- The Washington Times - Saturday, January 11, 2003

The United States yesterday condemned North Korea's decision to quit an international nuclear treaty, as the Stalinist state warned that any punitive sanctions would constitute a "declaration of war."
Both sides sharpened their rhetoric yesterday, with the United States refusing to accept Pyongyang's announcement that it was immediately withdrawing from the nuclear Non-Proliferation Treaty (NPT) and North Korea declaring that recent U.S. actions are tantamount to "openly declaring a nuclear war."
"North Korea has thumbed its nose at the international community," Secretary of State Colin L. Powell said. "This is a very regrettable and sad statement on what they think of their own people."
But Mr. Powell said the United States will not be "intimidated" by North Korea's withdrawal from the nuclear treaty. The NPT, signed by 188 nations, is considered to be the cornerstone of international efforts to halt the spread of atomic weapons.
"We are not going to be put in a panic situation. We are going to work this deliberately," he said.
At the State Department, spokesman Richard Boucher said the United States "condemns this action by North Korea."
"It represents a further escalation of North Korea's defiance of the international consensus in support of a Korean Peninsula free of nuclear weapons."
In Pyongyang, the official North Korean news agency said "a new Korean War will finally lead to the Third World War" and that the North could hold its own in a "fire-to-fire standoff."
White House spokesman Ari Fleischer, using somewhat softer language than the State Department, said: "I think it's fair to say that North Korea has decided that it wants to stick its finger in the eye of the world."
But President Bush considered the move serious enough to call Chinese President Jiang Zemin, speaking with the communist leader for 17 minutes about the growing belligerence of North Korea.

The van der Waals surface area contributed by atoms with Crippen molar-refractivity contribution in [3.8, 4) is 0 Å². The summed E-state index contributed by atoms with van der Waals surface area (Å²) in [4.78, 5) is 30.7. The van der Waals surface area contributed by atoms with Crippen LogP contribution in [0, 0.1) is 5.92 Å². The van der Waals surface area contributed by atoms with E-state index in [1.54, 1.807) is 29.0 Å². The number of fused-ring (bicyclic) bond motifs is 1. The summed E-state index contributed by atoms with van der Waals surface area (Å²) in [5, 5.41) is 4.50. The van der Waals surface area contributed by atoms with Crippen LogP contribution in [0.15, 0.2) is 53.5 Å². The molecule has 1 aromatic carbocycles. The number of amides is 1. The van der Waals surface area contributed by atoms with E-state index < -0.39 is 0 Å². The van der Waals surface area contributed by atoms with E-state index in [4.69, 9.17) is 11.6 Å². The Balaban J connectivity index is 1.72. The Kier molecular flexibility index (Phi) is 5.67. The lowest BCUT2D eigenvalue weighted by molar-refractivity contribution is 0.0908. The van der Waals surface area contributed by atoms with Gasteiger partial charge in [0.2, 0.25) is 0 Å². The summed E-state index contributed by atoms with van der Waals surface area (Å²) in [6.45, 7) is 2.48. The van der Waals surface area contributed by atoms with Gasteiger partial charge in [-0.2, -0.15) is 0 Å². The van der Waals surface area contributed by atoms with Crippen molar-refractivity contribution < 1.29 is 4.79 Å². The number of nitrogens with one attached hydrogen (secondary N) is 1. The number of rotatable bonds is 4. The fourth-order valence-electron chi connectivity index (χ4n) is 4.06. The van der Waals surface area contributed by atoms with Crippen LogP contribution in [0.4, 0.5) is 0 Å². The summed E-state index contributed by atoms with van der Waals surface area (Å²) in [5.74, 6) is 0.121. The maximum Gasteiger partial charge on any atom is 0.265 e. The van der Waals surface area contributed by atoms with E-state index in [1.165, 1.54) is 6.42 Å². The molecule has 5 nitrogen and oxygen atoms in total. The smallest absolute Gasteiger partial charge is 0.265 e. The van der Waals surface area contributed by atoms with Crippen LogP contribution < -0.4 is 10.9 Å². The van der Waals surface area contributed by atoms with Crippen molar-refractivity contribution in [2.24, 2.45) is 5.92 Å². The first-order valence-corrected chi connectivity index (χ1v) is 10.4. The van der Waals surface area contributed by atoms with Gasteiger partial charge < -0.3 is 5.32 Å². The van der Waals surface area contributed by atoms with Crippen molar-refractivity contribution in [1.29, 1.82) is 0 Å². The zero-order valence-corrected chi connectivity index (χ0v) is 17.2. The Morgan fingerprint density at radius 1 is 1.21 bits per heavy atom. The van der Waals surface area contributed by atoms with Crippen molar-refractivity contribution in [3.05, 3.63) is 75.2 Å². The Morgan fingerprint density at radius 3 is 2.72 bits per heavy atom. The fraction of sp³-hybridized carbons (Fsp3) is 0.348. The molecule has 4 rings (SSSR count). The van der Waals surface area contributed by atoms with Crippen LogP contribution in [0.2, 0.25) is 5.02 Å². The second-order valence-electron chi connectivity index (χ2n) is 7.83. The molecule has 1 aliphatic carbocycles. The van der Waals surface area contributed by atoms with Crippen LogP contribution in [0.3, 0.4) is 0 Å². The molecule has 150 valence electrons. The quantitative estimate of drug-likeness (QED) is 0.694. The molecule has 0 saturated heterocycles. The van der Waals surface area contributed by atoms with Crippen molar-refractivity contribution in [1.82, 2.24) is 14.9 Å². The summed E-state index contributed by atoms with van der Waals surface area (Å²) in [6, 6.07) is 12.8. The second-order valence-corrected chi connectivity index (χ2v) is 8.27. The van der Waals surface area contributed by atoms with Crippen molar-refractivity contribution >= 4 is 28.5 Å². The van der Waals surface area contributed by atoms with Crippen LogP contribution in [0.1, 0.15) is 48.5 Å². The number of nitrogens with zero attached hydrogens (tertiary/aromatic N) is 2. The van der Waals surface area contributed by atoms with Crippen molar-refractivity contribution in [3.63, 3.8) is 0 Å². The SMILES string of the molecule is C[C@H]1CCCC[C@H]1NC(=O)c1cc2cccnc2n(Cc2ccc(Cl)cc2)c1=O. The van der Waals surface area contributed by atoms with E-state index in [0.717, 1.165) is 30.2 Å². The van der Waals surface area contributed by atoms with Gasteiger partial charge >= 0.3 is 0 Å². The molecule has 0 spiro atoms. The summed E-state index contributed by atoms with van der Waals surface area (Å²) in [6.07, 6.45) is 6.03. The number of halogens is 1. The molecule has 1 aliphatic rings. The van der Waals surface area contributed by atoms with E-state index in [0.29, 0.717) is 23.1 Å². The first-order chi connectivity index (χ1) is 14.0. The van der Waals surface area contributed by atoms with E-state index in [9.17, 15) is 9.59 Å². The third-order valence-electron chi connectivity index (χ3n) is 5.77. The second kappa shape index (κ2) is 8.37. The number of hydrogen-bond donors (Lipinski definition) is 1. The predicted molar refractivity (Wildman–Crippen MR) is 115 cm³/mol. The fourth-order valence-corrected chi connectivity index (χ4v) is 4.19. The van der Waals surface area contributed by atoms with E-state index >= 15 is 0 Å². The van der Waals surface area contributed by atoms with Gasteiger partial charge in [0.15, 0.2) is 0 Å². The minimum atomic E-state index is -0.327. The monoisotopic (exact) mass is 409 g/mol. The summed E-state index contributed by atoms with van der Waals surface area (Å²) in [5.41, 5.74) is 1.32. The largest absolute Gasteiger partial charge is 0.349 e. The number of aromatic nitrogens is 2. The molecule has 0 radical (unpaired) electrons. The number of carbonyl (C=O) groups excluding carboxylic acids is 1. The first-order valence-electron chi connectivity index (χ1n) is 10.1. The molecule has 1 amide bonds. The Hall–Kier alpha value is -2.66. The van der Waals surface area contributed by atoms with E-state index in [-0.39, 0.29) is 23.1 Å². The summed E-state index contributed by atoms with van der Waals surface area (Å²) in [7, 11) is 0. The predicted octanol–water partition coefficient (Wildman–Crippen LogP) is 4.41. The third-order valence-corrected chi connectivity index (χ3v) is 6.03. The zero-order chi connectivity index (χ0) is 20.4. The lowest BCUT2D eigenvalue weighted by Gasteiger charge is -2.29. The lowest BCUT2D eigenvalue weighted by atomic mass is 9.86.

"They both agreed," Mr. Fleischer said, "that North Korea's announcement that it was withdrawing from the Non-Proliferation Treaty was a concern to the entire international community."
Mr. Bush told Mr. Jiang: "This binds us in a common purpose," and assured the leader the United States has no "hostile intent," the spokesman said. For his part, the Chinese president reiterated his nation's commitment to a non-nuclear Korean Peninsula.
While China's official Xinhua news agency said Mr. Jiang had disagreed with Pyongyang's move and was "concerned" about the withdrawal, he did not demand that Beijing's longtime ally reverse its stance.
Vice President Richard B. Cheney, the highest-level U.S. administration official to speak on the matter yesterday, said the withdrawal "is of serious concern to North Korea's neighbors and to the entire international community."
"Their actions threaten to undermine decades of non-proliferation efforts and only further isolate the regime," Mr. Cheney said.
Meanwhile, Pak Gil Yon, North Korean ambassador to the United Nations, said his nation pulled out of the treaty "due to the United States' vicious, hostile policy towards the Democratic People's Republic of Korea."
"It is none other than the United States which wrecks peace and security on the Korean Peninsula and drives the situation there to an extremely dangerous place."
Mr. Pak said the United States has made "nuclear war moves," beginning in January 2001, when Mr. Bush dubbed North Korea as part of an "axis of evil," thereby "openly declaring a nuclear war."